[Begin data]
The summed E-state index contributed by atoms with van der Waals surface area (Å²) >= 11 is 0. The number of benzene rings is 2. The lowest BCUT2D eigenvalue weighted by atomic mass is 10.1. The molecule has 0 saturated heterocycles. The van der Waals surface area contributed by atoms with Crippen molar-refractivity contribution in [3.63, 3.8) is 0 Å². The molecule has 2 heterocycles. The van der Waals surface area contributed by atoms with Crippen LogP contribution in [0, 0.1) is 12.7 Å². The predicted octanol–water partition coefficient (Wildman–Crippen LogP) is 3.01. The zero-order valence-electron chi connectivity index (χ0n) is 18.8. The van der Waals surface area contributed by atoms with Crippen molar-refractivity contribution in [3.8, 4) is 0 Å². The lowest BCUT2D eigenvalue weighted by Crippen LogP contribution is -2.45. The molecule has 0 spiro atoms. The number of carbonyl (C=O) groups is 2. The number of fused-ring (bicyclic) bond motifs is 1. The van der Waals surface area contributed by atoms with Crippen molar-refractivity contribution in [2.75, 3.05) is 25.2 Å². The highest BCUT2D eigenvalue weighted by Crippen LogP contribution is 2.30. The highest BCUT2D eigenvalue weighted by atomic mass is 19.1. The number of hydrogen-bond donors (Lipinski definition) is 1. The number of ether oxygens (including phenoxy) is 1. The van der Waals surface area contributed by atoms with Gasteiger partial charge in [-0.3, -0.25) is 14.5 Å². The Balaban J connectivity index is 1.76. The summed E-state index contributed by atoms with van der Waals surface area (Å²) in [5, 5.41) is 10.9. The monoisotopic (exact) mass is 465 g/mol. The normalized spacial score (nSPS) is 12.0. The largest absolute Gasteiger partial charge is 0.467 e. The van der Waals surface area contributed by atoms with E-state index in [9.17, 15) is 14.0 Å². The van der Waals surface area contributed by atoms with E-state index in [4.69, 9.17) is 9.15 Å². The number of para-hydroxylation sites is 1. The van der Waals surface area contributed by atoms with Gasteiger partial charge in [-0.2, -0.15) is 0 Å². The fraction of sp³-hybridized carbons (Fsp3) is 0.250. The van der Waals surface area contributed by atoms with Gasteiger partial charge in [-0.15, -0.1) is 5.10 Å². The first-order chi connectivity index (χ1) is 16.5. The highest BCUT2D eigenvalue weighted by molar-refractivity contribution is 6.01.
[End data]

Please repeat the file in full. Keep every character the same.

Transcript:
The summed E-state index contributed by atoms with van der Waals surface area (Å²) >= 11 is 0. The number of benzene rings is 2. The lowest BCUT2D eigenvalue weighted by atomic mass is 10.1. The molecule has 0 saturated heterocycles. The van der Waals surface area contributed by atoms with Crippen molar-refractivity contribution in [3.63, 3.8) is 0 Å². The molecule has 2 heterocycles. The van der Waals surface area contributed by atoms with Crippen LogP contribution in [0, 0.1) is 12.7 Å². The predicted octanol–water partition coefficient (Wildman–Crippen LogP) is 3.01. The zero-order valence-electron chi connectivity index (χ0n) is 18.8. The van der Waals surface area contributed by atoms with Crippen molar-refractivity contribution in [3.8, 4) is 0 Å². The lowest BCUT2D eigenvalue weighted by Crippen LogP contribution is -2.45. The molecule has 0 spiro atoms. The number of carbonyl (C=O) groups is 2. The number of fused-ring (bicyclic) bond motifs is 1. The van der Waals surface area contributed by atoms with Crippen molar-refractivity contribution in [2.75, 3.05) is 25.2 Å². The highest BCUT2D eigenvalue weighted by Crippen LogP contribution is 2.30. The highest BCUT2D eigenvalue weighted by atomic mass is 19.1. The number of hydrogen-bond donors (Lipinski definition) is 1. The number of ether oxygens (including phenoxy) is 1. The van der Waals surface area contributed by atoms with Gasteiger partial charge in [-0.3, -0.25) is 14.5 Å². The Balaban J connectivity index is 1.76. The summed E-state index contributed by atoms with van der Waals surface area (Å²) in [5, 5.41) is 10.9. The monoisotopic (exact) mass is 465 g/mol. The normalized spacial score (nSPS) is 12.0. The largest absolute Gasteiger partial charge is 0.467 e. The van der Waals surface area contributed by atoms with E-state index in [9.17, 15) is 14.0 Å². The van der Waals surface area contributed by atoms with E-state index in [4.69, 9.17) is 9.15 Å². The number of para-hydroxylation sites is 1. The van der Waals surface area contributed by atoms with Gasteiger partial charge in [-0.2, -0.15) is 0 Å². The fraction of sp³-hybridized carbons (Fsp3) is 0.250. The van der Waals surface area contributed by atoms with Gasteiger partial charge in [-0.15, -0.1) is 5.10 Å². The first-order chi connectivity index (χ1) is 16.5. The highest BCUT2D eigenvalue weighted by molar-refractivity contribution is 6.01.